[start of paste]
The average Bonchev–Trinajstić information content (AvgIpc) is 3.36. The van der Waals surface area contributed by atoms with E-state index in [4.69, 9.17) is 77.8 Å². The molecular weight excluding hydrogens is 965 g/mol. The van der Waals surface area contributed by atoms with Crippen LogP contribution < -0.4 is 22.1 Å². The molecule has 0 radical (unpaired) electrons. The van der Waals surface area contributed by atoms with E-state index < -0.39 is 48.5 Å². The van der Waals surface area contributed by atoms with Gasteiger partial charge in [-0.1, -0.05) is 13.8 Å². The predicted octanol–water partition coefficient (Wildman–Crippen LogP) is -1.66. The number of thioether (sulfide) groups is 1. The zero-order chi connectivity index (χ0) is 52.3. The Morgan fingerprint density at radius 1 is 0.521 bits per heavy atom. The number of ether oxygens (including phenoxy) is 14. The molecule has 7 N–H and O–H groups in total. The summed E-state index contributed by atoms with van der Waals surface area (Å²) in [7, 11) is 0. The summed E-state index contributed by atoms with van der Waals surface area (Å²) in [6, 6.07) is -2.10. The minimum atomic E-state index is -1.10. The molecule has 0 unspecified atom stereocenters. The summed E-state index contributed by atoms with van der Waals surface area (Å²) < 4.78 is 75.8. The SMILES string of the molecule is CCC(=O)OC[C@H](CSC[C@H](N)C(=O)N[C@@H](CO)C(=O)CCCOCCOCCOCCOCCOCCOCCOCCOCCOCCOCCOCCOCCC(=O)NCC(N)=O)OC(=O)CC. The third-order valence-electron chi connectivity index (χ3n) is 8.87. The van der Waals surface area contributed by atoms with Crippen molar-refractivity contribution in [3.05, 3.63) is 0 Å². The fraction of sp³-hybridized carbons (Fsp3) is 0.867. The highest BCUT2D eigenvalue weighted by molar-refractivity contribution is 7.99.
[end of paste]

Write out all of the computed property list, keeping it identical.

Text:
The average Bonchev–Trinajstić information content (AvgIpc) is 3.36. The van der Waals surface area contributed by atoms with E-state index in [4.69, 9.17) is 77.8 Å². The molecular weight excluding hydrogens is 965 g/mol. The van der Waals surface area contributed by atoms with Crippen LogP contribution < -0.4 is 22.1 Å². The molecule has 0 radical (unpaired) electrons. The van der Waals surface area contributed by atoms with E-state index < -0.39 is 48.5 Å². The van der Waals surface area contributed by atoms with Gasteiger partial charge in [-0.1, -0.05) is 13.8 Å². The predicted octanol–water partition coefficient (Wildman–Crippen LogP) is -1.66. The number of thioether (sulfide) groups is 1. The zero-order chi connectivity index (χ0) is 52.3. The Morgan fingerprint density at radius 1 is 0.521 bits per heavy atom. The number of ether oxygens (including phenoxy) is 14. The molecule has 7 N–H and O–H groups in total. The summed E-state index contributed by atoms with van der Waals surface area (Å²) in [7, 11) is 0. The summed E-state index contributed by atoms with van der Waals surface area (Å²) in [6, 6.07) is -2.10. The minimum atomic E-state index is -1.10. The molecule has 0 unspecified atom stereocenters. The summed E-state index contributed by atoms with van der Waals surface area (Å²) < 4.78 is 75.8. The SMILES string of the molecule is CCC(=O)OC[C@H](CSC[C@H](N)C(=O)N[C@@H](CO)C(=O)CCCOCCOCCOCCOCCOCCOCCOCCOCCOCCOCCOCCOCCC(=O)NCC(N)=O)OC(=O)CC. The third-order valence-electron chi connectivity index (χ3n) is 8.87. The van der Waals surface area contributed by atoms with Crippen molar-refractivity contribution in [3.05, 3.63) is 0 Å². The fraction of sp³-hybridized carbons (Fsp3) is 0.867. The highest BCUT2D eigenvalue weighted by molar-refractivity contribution is 7.99.